Many of us are in the “Sandwich Generation”, so I had to chuckle to myself as I typed this title. This could have a couple of different meanings for all of us, but what I’m referring to today is having the difficult discussion with our elderly parents about things such as end of life planning, giving up their car keys, moving to assisted living, appointing a power of attorney and other important decisions.
I had a client who was driving to a doctor’s appointment in New Haven, and ended up at Wright Patterson Air Force Base in Dayton Ohio! TRUE STORY! I shudder to think about what could have happened to her! I had been trying to convince her adult daughter to take away her car keys, due to dementia, for months, but she didn’t want to “defy her mother”. Thankfully, the wonderful people at Wright Patterson called her daughter, fed her, and put her up for the night until her daughter could come get her the next morning. Please believe me when I tell you that it is most certainly NOT defying your parents to insist that they give up their car keys when they are no longer safe behind the wheel. Enlist the help of their family doctor, a trusted friend, or pastor if you must, but, do whatever it takes to ensure their safety, and the safety of others on the road.
Obviously, the way that you approach them will affect the outcome. Think about these two examples, and consider which one you would rather have someone use when talking to you.
“Mom, you nearly killed someone today when I was riding with you to the bank. Give me your car keys. It’s time to give up driving. Now!”
Or….”Mom, you seemed really nervous today when we were driving to the bank, do you think that perhaps it’s time to give up the car keys? I’d be happy to make sure that you got to your appointments, and anywhere else that you need to go.”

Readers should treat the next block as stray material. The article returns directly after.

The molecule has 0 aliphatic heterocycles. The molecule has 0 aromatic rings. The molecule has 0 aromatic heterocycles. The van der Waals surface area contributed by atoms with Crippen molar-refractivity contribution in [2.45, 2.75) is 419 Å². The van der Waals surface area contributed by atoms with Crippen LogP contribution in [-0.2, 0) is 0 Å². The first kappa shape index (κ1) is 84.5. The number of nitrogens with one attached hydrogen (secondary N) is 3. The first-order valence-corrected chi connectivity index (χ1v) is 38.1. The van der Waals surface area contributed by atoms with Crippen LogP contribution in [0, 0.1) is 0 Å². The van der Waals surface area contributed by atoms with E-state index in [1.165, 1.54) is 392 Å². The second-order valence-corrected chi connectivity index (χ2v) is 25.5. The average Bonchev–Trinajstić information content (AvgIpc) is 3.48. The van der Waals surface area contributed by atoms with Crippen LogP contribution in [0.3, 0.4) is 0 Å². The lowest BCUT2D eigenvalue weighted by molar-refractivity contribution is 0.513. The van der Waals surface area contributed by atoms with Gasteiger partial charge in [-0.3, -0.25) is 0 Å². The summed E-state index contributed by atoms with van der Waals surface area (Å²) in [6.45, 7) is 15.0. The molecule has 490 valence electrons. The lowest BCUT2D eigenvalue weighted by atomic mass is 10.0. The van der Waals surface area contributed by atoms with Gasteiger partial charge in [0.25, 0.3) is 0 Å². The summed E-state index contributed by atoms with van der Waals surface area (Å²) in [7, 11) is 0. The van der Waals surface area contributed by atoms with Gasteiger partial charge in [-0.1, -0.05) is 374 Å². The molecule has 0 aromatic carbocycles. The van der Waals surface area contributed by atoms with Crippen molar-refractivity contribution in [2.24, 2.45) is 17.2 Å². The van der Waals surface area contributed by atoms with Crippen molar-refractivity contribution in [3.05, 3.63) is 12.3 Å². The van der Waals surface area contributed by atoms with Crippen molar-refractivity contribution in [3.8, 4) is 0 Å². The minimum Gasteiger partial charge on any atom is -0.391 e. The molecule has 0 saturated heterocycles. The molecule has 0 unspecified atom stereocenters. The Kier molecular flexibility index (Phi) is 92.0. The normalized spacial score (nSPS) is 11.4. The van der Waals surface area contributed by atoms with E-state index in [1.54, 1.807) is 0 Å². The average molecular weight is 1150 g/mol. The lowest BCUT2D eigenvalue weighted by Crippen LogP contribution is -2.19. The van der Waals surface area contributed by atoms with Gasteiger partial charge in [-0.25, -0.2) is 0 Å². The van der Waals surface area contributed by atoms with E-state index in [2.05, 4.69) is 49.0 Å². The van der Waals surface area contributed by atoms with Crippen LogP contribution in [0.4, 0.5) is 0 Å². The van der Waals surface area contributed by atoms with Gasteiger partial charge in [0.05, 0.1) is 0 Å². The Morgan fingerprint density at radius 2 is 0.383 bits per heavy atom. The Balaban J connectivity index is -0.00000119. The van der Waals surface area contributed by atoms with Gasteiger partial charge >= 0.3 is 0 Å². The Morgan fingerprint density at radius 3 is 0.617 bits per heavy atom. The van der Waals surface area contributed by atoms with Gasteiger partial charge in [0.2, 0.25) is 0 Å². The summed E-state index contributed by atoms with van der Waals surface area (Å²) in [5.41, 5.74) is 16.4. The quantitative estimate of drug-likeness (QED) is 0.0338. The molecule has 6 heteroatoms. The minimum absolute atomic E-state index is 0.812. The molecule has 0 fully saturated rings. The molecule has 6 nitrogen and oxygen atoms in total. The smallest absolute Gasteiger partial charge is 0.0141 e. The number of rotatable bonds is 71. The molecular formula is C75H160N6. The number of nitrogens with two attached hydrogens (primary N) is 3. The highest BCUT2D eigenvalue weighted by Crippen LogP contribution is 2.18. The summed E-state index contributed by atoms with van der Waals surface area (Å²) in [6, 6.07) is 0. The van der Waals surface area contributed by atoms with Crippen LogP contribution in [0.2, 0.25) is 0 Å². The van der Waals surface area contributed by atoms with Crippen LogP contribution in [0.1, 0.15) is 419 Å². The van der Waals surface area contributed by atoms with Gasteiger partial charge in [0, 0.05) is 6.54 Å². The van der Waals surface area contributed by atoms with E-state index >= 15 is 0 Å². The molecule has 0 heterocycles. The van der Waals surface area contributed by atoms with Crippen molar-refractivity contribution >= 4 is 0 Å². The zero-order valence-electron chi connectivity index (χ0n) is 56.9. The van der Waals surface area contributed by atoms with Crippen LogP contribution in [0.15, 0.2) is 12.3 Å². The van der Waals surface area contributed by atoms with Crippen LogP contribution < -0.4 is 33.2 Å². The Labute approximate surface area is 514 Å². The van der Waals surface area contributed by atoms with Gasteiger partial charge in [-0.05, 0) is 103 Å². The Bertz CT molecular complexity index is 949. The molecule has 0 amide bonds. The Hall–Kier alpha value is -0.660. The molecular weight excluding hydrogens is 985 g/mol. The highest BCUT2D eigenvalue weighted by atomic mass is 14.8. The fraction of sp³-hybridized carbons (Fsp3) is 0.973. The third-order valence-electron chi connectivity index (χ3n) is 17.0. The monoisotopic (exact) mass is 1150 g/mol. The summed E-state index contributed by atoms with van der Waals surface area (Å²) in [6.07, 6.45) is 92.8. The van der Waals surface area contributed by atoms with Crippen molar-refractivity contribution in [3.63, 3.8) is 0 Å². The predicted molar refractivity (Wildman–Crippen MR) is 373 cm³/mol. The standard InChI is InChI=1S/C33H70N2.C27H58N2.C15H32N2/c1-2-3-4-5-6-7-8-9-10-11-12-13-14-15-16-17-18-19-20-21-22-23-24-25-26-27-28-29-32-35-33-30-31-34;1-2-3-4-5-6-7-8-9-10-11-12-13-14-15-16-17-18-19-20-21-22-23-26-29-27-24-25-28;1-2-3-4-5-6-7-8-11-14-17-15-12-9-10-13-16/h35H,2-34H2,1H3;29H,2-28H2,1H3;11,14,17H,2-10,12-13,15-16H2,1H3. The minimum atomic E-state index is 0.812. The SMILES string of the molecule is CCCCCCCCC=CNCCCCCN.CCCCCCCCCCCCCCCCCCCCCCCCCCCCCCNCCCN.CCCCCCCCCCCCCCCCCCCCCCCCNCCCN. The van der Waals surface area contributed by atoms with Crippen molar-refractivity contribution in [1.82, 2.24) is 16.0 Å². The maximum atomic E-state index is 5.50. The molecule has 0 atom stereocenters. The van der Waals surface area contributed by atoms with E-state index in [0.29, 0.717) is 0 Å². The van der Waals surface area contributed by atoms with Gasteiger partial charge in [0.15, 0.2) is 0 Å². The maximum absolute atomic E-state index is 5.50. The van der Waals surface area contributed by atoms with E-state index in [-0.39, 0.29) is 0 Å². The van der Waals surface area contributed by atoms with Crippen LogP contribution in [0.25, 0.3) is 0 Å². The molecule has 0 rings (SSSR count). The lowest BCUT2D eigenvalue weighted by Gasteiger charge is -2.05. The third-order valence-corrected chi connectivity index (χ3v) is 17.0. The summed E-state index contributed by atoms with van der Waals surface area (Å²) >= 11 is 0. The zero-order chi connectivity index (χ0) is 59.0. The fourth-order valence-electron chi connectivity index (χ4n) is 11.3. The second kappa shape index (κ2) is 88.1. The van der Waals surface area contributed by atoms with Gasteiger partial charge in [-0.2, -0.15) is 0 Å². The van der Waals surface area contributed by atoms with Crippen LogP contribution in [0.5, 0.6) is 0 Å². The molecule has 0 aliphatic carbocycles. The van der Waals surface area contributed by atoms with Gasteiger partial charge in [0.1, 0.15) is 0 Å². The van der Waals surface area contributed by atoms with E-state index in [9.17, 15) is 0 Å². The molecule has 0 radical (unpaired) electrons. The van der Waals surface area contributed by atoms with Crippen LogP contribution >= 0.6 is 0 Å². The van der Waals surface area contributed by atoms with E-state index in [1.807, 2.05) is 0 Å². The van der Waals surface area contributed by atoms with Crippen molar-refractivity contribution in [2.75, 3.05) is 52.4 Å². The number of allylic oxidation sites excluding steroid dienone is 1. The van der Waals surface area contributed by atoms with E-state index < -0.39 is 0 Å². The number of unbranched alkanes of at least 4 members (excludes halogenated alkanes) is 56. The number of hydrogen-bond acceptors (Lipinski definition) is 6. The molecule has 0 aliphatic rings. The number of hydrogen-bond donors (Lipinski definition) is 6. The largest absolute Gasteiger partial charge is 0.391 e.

The second statement is a much softer approach, don’t you agree? I’m sure that if you approach your parent with the first statement, or something similar, they are going to instantly become defensive, whereas, if you speak to them gently, and ask them an open-ended question, such as the second one, they will be more willing to discuss the issue with you, especially if they know that you’re willing to make sure that they will still be able to get to where they need to be.
The main reason that the elderly, or really, any of us, are resistant to change, is because it’s scary, and it feels as if we’re giving up our independence, and for our parents, that’s true. Obviously, it’s to different degrees for everyone, but, whether it’s giving up the car keys, giving up control of their finances, or moving to assisted living, each of these things represent a certain loss of independence.
I always recommend to families that when you plan to talk to your parent about any of these issues, first, make a plan. Don’t just “wing it.” Have a family meeting, and figure out who is the best person to do the talking. Many people automatically assume that it’s the oldest child. That’s not necessarily true. I’ve seen many families in which the youngest, or middle child, or even a son or daughter-in-law is the best person to represent the family in speaking to the parent. Trust me when I tell you that this will make all the difference in the world! Also, I recommend that you don’t make the parent feel as though you’re “ganging up” on them…whomever you choose to do the talking should approach your parent alone, on their turf, so that they feel comfortable. Don’t expect them to agree immediately. It will take some time for them to get used to the idea, but again, this is to be expected. Reassure them that you’re concerned BECAUSE you love them, and are worried for their safety, NOT because you want to take away their independence. Be sure and stress the positives that will come out of the decision. For example, when giving up driving, if they tend to worry about money, tell them that they will save money on gas, maybe they can even sell their car and put that money in the bank. There are always positives to every situation.
In the next issue, I’ll discuss talking to your parent about moving to assisted living. Remember, if you have any questions for me, or anything that you would like to see addressed in this column, you can email me at email@example.com or send me a friend request on Facebook.
Until next time,
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